Yesterday’s post concerned our responsibility to our fellow Christians. Today’s post takes a look at what the Apostle Paul has to say concerning the subject. In Colossians 3:16, he writes:
“Let the word of Christ richly dwell within you, with all wisdom teaching and admonishing one another with psalms and hymns and spiritual songs, singing with thankfulness in your hearts to God” (Colossians 3:16, NASB).
There’s a great deal to unpack in this verse! Paul writes that we should, with all wisdom, teach and admonish one another. The word “teach” means to communicate and impart truth while the word “admonish” means to caution and warn away from error. Stop and consider these words for just a moment. We are to teach truth while warning against error. The world will teach us that it’s okay to believe whatever we want provided we are sincere. The Apostle Paul seems to have directly addressed this notion with just two words; truth and admonish. We have a responsibility in our churches to teach truth and to warn others away from error!
Skeptics will warn us that no one knows what the truth actually is and scoff at the notion we can be sure we’re teaching what is true. Fortunately, the Apostle Paul tells us in this verse how to accomplish such a task. We are to “let the word of Christ richly dwell within us” and teach with all “wisdom.” Paul isn’t instructing us to teach our subjective notions of what truth may be, rather, he is instructing us to teach the objective Word of God! We are to allow the Word of God to dwell in our hearts! Warren Weirsbe writes, “Many saved people cannot honestly say they that God’s Word dwells in their hearts richly because they do not take the time to read, study, and memorize it.” Teaching the Word of God isn’t something to be taken lightly. We can be sure we are teaching God’s Truth but first we must be sure to consider His Word carefully and prayerfully. We have a responsibility to our fellow Christians to take the Word of God seriously and to teach and preach the truth while warning against error. This is an undertaking that should not be taken lightly. This is why James wrote, “Let not many of you become teachers, my brethren, knowing that as such we will incur a stricter judgement” (James 3:1, NASB).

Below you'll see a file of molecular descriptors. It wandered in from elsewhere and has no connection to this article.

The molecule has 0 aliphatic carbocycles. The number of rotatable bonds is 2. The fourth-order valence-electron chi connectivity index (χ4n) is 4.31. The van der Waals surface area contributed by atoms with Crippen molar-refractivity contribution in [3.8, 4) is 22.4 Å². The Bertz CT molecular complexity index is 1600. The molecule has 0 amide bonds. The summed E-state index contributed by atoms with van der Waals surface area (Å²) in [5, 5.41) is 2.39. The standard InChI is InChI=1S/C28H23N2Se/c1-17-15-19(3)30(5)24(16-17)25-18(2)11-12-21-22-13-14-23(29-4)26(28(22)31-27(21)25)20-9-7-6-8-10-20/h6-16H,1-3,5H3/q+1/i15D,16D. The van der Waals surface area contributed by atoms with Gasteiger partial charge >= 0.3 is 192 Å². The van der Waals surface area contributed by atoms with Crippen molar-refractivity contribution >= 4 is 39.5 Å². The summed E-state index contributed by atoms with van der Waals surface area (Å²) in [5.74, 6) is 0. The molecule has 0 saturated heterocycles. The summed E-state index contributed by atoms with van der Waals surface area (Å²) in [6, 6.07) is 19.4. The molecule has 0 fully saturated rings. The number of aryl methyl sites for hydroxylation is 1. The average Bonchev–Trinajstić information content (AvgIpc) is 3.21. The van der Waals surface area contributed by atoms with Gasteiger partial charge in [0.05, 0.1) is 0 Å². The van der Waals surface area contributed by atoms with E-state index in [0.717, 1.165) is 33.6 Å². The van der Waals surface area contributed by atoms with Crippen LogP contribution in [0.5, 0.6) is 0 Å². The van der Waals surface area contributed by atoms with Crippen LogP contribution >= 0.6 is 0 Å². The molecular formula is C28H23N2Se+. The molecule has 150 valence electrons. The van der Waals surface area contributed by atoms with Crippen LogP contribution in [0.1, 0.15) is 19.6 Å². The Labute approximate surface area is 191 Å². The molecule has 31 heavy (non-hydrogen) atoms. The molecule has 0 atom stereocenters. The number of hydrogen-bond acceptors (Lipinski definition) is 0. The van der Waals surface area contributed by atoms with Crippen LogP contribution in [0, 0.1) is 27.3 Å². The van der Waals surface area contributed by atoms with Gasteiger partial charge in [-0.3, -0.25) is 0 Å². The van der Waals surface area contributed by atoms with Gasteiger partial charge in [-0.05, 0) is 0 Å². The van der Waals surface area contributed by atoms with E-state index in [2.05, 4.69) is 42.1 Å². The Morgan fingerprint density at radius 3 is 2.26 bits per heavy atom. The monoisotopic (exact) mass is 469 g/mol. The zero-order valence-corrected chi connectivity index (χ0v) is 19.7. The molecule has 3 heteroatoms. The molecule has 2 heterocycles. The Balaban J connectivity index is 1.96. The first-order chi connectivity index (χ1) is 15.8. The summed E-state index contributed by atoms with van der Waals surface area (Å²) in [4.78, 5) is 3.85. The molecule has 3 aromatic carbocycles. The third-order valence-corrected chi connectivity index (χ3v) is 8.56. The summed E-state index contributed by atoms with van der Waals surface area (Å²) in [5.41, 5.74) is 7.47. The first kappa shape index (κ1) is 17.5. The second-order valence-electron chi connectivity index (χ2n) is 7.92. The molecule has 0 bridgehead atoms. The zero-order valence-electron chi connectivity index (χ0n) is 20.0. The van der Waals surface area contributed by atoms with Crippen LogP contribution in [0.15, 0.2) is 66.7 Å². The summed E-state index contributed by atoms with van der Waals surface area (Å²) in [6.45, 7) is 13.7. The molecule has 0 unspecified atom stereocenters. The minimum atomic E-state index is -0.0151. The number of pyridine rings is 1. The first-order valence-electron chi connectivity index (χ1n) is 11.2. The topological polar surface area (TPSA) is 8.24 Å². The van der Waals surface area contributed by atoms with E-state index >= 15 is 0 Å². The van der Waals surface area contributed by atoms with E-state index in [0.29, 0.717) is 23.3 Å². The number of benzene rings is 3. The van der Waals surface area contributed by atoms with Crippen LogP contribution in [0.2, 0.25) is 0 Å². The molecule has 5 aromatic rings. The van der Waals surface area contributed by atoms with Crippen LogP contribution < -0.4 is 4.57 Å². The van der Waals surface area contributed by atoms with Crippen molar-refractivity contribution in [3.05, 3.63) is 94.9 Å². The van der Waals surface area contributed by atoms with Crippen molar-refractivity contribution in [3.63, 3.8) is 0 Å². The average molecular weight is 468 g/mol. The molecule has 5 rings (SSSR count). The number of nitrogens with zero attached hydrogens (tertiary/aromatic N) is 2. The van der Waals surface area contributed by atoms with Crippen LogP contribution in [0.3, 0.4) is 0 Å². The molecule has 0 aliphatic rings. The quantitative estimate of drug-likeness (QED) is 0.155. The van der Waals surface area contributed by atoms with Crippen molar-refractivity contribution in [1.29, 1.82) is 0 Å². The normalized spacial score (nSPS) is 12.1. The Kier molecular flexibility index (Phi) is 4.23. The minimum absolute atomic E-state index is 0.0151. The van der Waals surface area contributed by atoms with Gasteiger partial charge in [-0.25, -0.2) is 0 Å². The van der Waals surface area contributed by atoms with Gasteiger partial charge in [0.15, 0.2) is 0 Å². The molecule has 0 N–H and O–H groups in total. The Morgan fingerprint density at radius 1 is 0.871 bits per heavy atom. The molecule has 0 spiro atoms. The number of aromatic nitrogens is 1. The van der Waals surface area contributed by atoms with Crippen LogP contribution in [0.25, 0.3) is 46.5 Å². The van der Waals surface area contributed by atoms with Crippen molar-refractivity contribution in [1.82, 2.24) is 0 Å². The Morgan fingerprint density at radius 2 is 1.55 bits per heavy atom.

The Apostle Paul says we are to do this joyfully, “singing with thankfulness in [our] hearts to God.” Studying the Word, teaching it, and warning others against error is an act of worship. God’s Word should be at the heart of our worship, our Bible studies, and our sermons. Failing to impart God’s truth is failing to meet our responsibilities to one other.